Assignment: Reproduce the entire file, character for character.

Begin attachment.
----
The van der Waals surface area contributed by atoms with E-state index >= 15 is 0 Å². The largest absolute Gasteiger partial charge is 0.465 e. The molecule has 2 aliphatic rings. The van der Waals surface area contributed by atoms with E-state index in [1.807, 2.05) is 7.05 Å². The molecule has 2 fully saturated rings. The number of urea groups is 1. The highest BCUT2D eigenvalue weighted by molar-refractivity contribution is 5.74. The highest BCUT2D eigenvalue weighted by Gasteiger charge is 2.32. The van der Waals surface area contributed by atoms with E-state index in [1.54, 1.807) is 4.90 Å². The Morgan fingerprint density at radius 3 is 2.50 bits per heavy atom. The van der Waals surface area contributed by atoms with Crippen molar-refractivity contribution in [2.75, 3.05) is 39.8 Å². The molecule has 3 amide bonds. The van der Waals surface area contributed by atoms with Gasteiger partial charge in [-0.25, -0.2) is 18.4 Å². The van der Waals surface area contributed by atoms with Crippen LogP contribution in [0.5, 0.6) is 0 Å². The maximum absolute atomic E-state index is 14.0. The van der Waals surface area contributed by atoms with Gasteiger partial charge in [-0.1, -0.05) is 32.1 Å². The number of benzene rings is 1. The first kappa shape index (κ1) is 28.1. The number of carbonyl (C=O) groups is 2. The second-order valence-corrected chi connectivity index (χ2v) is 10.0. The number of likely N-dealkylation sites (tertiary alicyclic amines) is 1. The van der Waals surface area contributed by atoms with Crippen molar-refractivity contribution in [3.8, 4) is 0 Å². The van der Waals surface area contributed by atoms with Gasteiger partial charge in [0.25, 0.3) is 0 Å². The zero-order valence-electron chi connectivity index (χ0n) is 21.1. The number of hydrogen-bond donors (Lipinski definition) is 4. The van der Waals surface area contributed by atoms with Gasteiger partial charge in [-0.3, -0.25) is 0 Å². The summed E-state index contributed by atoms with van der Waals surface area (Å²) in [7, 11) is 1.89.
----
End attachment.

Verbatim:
The van der Waals surface area contributed by atoms with E-state index >= 15 is 0 Å². The largest absolute Gasteiger partial charge is 0.465 e. The molecule has 2 aliphatic rings. The van der Waals surface area contributed by atoms with E-state index in [1.807, 2.05) is 7.05 Å². The molecule has 2 fully saturated rings. The number of urea groups is 1. The highest BCUT2D eigenvalue weighted by molar-refractivity contribution is 5.74. The highest BCUT2D eigenvalue weighted by Gasteiger charge is 2.32. The van der Waals surface area contributed by atoms with E-state index in [1.54, 1.807) is 4.90 Å². The Morgan fingerprint density at radius 3 is 2.50 bits per heavy atom. The van der Waals surface area contributed by atoms with Crippen molar-refractivity contribution in [2.75, 3.05) is 39.8 Å². The molecule has 3 amide bonds. The van der Waals surface area contributed by atoms with Gasteiger partial charge in [-0.25, -0.2) is 18.4 Å². The van der Waals surface area contributed by atoms with Crippen LogP contribution in [0.5, 0.6) is 0 Å². The maximum absolute atomic E-state index is 14.0. The van der Waals surface area contributed by atoms with Gasteiger partial charge in [-0.1, -0.05) is 32.1 Å². The number of benzene rings is 1. The first kappa shape index (κ1) is 28.1. The number of carbonyl (C=O) groups is 2. The second-order valence-corrected chi connectivity index (χ2v) is 10.0. The number of likely N-dealkylation sites (tertiary alicyclic amines) is 1. The van der Waals surface area contributed by atoms with Crippen molar-refractivity contribution in [3.8, 4) is 0 Å². The van der Waals surface area contributed by atoms with Gasteiger partial charge in [0.25, 0.3) is 0 Å². The zero-order valence-electron chi connectivity index (χ0n) is 21.1. The number of hydrogen-bond donors (Lipinski definition) is 4. The van der Waals surface area contributed by atoms with Gasteiger partial charge in [-0.3, -0.25) is 0 Å². The summed E-state index contributed by atoms with van der Waals surface area (Å²) in [7, 11) is 1.89.